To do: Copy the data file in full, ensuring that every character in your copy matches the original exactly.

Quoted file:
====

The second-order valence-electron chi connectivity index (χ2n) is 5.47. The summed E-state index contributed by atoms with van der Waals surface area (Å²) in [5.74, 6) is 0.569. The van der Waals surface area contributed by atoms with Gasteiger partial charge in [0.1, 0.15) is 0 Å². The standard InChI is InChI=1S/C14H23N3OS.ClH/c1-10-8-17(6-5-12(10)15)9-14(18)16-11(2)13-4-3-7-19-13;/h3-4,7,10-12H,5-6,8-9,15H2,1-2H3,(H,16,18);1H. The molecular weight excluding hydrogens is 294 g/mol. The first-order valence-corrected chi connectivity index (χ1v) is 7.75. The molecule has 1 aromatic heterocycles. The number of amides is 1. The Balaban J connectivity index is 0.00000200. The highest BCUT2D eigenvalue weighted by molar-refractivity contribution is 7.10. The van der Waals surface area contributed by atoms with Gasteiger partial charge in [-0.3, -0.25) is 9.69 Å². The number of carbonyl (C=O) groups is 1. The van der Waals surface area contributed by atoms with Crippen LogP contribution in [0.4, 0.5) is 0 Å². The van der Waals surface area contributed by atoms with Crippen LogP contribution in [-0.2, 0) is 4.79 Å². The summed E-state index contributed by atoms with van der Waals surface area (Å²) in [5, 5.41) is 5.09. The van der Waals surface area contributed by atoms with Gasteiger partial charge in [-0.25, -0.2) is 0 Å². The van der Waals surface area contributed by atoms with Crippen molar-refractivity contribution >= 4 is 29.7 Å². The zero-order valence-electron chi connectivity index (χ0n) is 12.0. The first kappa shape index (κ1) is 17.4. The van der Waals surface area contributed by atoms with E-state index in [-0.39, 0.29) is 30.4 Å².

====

The second-order valence-electron chi connectivity index (χ2n) is 5.47. The summed E-state index contributed by atoms with van der Waals surface area (Å²) in [5.74, 6) is 0.569. The van der Waals surface area contributed by atoms with Gasteiger partial charge in [0.1, 0.15) is 0 Å². The standard InChI is InChI=1S/C14H23N3OS.ClH/c1-10-8-17(6-5-12(10)15)9-14(18)16-11(2)13-4-3-7-19-13;/h3-4,7,10-12H,5-6,8-9,15H2,1-2H3,(H,16,18);1H. The molecular weight excluding hydrogens is 294 g/mol. The first-order valence-corrected chi connectivity index (χ1v) is 7.75. The molecule has 1 aromatic heterocycles. The number of amides is 1. The Balaban J connectivity index is 0.00000200. The highest BCUT2D eigenvalue weighted by molar-refractivity contribution is 7.10. The van der Waals surface area contributed by atoms with Gasteiger partial charge in [-0.3, -0.25) is 9.69 Å². The number of carbonyl (C=O) groups is 1. The van der Waals surface area contributed by atoms with Crippen LogP contribution in [0.4, 0.5) is 0 Å². The van der Waals surface area contributed by atoms with Crippen LogP contribution in [-0.2, 0) is 4.79 Å². The summed E-state index contributed by atoms with van der Waals surface area (Å²) in [5, 5.41) is 5.09. The van der Waals surface area contributed by atoms with Gasteiger partial charge in [-0.25, -0.2) is 0 Å². The van der Waals surface area contributed by atoms with Crippen molar-refractivity contribution >= 4 is 29.7 Å². The zero-order valence-electron chi connectivity index (χ0n) is 12.0. The first kappa shape index (κ1) is 17.4. The van der Waals surface area contributed by atoms with E-state index in [-0.39, 0.29) is 30.4 Å².